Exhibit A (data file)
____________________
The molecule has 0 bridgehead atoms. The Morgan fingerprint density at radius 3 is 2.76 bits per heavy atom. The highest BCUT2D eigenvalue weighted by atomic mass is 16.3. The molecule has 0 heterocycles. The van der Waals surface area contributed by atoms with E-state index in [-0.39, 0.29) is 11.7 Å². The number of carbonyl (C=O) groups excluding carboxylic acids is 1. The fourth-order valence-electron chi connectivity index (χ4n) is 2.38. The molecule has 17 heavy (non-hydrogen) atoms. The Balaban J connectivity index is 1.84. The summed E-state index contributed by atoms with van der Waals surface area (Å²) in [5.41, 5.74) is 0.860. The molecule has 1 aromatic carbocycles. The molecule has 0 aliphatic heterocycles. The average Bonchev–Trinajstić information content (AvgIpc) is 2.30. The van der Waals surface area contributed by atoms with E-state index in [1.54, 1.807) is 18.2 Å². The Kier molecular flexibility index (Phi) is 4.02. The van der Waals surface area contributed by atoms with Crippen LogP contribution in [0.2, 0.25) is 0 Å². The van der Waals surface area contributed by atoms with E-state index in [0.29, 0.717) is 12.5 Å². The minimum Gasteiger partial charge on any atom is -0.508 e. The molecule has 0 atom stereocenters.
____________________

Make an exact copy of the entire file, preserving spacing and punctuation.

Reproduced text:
The molecule has 0 bridgehead atoms. The Morgan fingerprint density at radius 3 is 2.76 bits per heavy atom. The highest BCUT2D eigenvalue weighted by atomic mass is 16.3. The molecule has 0 heterocycles. The van der Waals surface area contributed by atoms with E-state index in [-0.39, 0.29) is 11.7 Å². The number of carbonyl (C=O) groups excluding carboxylic acids is 1. The fourth-order valence-electron chi connectivity index (χ4n) is 2.38. The molecule has 17 heavy (non-hydrogen) atoms. The Balaban J connectivity index is 1.84. The summed E-state index contributed by atoms with van der Waals surface area (Å²) in [5.41, 5.74) is 0.860. The molecule has 1 aromatic carbocycles. The molecule has 0 aliphatic heterocycles. The average Bonchev–Trinajstić information content (AvgIpc) is 2.30. The van der Waals surface area contributed by atoms with E-state index in [1.54, 1.807) is 18.2 Å². The Kier molecular flexibility index (Phi) is 4.02. The van der Waals surface area contributed by atoms with Crippen LogP contribution in [0.2, 0.25) is 0 Å². The van der Waals surface area contributed by atoms with E-state index in [0.29, 0.717) is 12.5 Å². The minimum Gasteiger partial charge on any atom is -0.508 e. The molecule has 0 atom stereocenters.